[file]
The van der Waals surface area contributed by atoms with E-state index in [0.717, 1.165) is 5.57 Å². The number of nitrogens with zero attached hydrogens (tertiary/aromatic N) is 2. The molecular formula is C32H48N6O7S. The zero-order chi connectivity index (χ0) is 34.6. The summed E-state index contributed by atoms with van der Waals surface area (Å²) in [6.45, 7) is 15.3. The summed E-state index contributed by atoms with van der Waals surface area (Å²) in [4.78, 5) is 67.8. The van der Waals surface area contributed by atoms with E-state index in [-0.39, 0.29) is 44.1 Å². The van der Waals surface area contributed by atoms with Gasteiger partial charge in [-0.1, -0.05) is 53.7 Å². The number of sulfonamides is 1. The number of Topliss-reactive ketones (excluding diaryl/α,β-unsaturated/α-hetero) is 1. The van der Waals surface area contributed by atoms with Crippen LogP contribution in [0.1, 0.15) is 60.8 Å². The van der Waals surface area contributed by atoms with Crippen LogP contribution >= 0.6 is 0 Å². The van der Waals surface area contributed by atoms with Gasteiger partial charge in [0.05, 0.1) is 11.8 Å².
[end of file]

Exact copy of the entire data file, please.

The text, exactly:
The van der Waals surface area contributed by atoms with E-state index in [0.717, 1.165) is 5.57 Å². The number of nitrogens with zero attached hydrogens (tertiary/aromatic N) is 2. The molecular formula is C32H48N6O7S. The zero-order chi connectivity index (χ0) is 34.6. The summed E-state index contributed by atoms with van der Waals surface area (Å²) in [6.45, 7) is 15.3. The summed E-state index contributed by atoms with van der Waals surface area (Å²) in [4.78, 5) is 67.8. The van der Waals surface area contributed by atoms with E-state index in [-0.39, 0.29) is 44.1 Å². The van der Waals surface area contributed by atoms with Gasteiger partial charge in [-0.1, -0.05) is 53.7 Å². The number of sulfonamides is 1. The number of Topliss-reactive ketones (excluding diaryl/α,β-unsaturated/α-hetero) is 1. The van der Waals surface area contributed by atoms with Crippen LogP contribution in [0.1, 0.15) is 60.8 Å². The van der Waals surface area contributed by atoms with Crippen LogP contribution >= 0.6 is 0 Å². The van der Waals surface area contributed by atoms with Gasteiger partial charge in [0.05, 0.1) is 11.8 Å².